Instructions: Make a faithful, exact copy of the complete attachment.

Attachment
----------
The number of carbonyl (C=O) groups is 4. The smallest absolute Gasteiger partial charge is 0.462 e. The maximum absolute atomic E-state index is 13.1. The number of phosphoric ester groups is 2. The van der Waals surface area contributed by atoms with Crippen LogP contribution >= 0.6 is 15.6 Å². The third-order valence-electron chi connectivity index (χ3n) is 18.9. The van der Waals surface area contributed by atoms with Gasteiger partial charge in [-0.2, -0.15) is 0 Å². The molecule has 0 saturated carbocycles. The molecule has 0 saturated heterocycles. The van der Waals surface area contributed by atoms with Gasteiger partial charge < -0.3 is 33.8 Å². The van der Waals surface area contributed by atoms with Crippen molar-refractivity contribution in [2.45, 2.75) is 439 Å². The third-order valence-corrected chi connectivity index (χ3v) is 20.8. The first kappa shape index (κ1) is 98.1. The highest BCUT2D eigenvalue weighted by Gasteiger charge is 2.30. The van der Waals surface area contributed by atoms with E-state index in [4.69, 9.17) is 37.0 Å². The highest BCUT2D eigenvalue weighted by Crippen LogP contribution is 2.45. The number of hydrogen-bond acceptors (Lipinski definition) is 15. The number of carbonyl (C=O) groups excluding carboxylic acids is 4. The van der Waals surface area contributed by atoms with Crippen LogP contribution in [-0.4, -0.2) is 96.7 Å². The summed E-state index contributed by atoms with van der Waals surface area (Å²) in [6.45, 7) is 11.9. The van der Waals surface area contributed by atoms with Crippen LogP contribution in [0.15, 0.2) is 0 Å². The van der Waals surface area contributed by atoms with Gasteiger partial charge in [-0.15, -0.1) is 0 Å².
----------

The number of carbonyl (C=O) groups is 4. The smallest absolute Gasteiger partial charge is 0.462 e. The maximum absolute atomic E-state index is 13.1. The number of phosphoric ester groups is 2. The van der Waals surface area contributed by atoms with Crippen LogP contribution >= 0.6 is 15.6 Å². The third-order valence-electron chi connectivity index (χ3n) is 18.9. The van der Waals surface area contributed by atoms with Gasteiger partial charge in [-0.2, -0.15) is 0 Å². The molecule has 0 saturated carbocycles. The molecule has 0 saturated heterocycles. The van der Waals surface area contributed by atoms with Gasteiger partial charge < -0.3 is 33.8 Å². The van der Waals surface area contributed by atoms with Crippen molar-refractivity contribution in [2.45, 2.75) is 439 Å². The third-order valence-corrected chi connectivity index (χ3v) is 20.8. The first kappa shape index (κ1) is 98.1. The highest BCUT2D eigenvalue weighted by Gasteiger charge is 2.30. The van der Waals surface area contributed by atoms with E-state index in [4.69, 9.17) is 37.0 Å². The highest BCUT2D eigenvalue weighted by Crippen LogP contribution is 2.45. The number of hydrogen-bond acceptors (Lipinski definition) is 15. The number of carbonyl (C=O) groups excluding carboxylic acids is 4. The van der Waals surface area contributed by atoms with Crippen LogP contribution in [-0.4, -0.2) is 96.7 Å². The summed E-state index contributed by atoms with van der Waals surface area (Å²) in [6.45, 7) is 11.9. The van der Waals surface area contributed by atoms with Crippen LogP contribution in [0.15, 0.2) is 0 Å². The van der Waals surface area contributed by atoms with Gasteiger partial charge in [-0.15, -0.1) is 0 Å².